Māori_influence_on_New_Zealand_English

Māori influence on New Zealand English

Many loanwords from the Māori language, mainly bird, plant, fish and place names, entered New Zealand English in the 19th century, but the flow stopped abruptly around the beginning of the 20th century, according to New Zealand English specialist Elizabeth Gordon. Only in the last quarter of the 20th century, with a revival of interest in Māori culture, has the flow resumed, this time of cultural concepts. Large numbers of native plants and animals retain their Māori names in New Zealand English. These include birds: (kākāpō; kea; kiwi; kōkako; moa; pūkeko; takahē; tūī; weka) plants: (kahikatea; kānuka; kauri; kūmara; mānuka; mataī; matakoura (known as “matagouri”); rimu; toetoe; tōtara; and tutu) and fish: (Tarakihi; Hapuku) The use of Māori words is increasing, particularly in the North Island, although there are regional variations. For instance, in most of the country the native wood pigeon is called "kererū", but in Northland it is called "kūkupa" and sometimes "kūkū", and on the Chatham Islands, "parea".

"Kia ora" (literally "be healthy") is a standard term of greeting, meaning "hello" or "welcome". It can also mean "thank you", or signify agreement with a speaker at a meeting. Other Māori greetings, "tēnā koe" (to one person), "tēnā kōrua" (to two people) or "tēnā koutou" (to three or more people) are also widely used, as are farewells, such as "haere rā". The Māori phrase "kia kaha", literally "be strong", is also frequently encountered as an indication of moral support for someone starting a stressful undertaking or otherwise in a difficult situation.

Greeting someone on a cold morning is sometimes expressed as "Makariri nē?", (cold isn't it?). This phrase may have spawned the bastard Māori-English word "maka-chilly" which probably started as a joke and is not widely used.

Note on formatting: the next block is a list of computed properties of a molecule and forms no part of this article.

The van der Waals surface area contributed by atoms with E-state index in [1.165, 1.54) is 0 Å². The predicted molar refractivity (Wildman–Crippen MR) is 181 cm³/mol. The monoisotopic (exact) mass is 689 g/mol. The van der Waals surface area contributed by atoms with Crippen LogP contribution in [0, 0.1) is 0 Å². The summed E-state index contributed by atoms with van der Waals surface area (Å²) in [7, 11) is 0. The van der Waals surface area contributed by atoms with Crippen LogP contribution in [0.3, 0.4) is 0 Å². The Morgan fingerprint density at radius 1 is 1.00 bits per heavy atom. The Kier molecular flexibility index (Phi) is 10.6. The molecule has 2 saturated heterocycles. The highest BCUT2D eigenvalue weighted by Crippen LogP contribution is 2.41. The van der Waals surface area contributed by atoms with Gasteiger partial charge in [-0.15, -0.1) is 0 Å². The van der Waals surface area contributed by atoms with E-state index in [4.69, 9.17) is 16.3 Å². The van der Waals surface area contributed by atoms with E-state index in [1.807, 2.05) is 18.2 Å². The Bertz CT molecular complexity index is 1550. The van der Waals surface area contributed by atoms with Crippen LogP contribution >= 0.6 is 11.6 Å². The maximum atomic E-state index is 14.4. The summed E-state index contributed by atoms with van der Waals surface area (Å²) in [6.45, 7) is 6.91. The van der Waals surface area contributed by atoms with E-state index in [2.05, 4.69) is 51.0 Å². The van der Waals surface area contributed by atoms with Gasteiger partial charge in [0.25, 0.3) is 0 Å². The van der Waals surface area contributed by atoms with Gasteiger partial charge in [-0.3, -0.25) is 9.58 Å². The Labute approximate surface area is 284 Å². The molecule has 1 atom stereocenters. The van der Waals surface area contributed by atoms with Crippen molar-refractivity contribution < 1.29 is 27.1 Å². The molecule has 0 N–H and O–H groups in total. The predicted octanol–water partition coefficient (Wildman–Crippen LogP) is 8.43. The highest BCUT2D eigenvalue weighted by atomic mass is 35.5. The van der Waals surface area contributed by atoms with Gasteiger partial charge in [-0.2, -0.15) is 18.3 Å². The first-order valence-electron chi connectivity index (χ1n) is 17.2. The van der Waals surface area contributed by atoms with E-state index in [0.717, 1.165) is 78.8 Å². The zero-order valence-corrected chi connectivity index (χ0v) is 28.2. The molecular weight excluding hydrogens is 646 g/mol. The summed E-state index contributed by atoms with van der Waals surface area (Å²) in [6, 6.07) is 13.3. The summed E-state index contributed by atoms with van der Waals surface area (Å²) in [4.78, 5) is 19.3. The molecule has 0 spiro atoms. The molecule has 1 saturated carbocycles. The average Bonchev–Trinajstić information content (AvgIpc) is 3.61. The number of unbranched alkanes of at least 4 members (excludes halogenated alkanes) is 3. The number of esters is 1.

Some hybrid words, part English and part Māori, have developed, the most common of which is probably half-pai (often written half-pie), meaning incomplete or substandard quality (pai being the Māori word for "good"). Similarly, the Māori word ending -tanga, which has a similar meaning to the English ending -ness, is occasionally used in hybrid terms such as kiwitanga (that is, the state of being a New Zealander).

Intriguingly, several Māori words are used in English as lighthearted, or even slang, equivalents of their more common English counterparts. The term puku for stomach, for example, is more likely to be encountered during a friendly chat than in more formal circumstances.

Many Māori words or phrases that describe Māori culture have become part of New Zealand English and may be used in general (non-Māori) contexts. Some of these are:

  • haka: a chant and dance of challenge (not always a war dance), popularised by the All Blacks rugby union team, who perform a haka before the game in front of the opposition
  • hāngi: a method of cooking food in a pit; or the occasion at which food is cooked this way (compare the Hawaiian use of the word luau)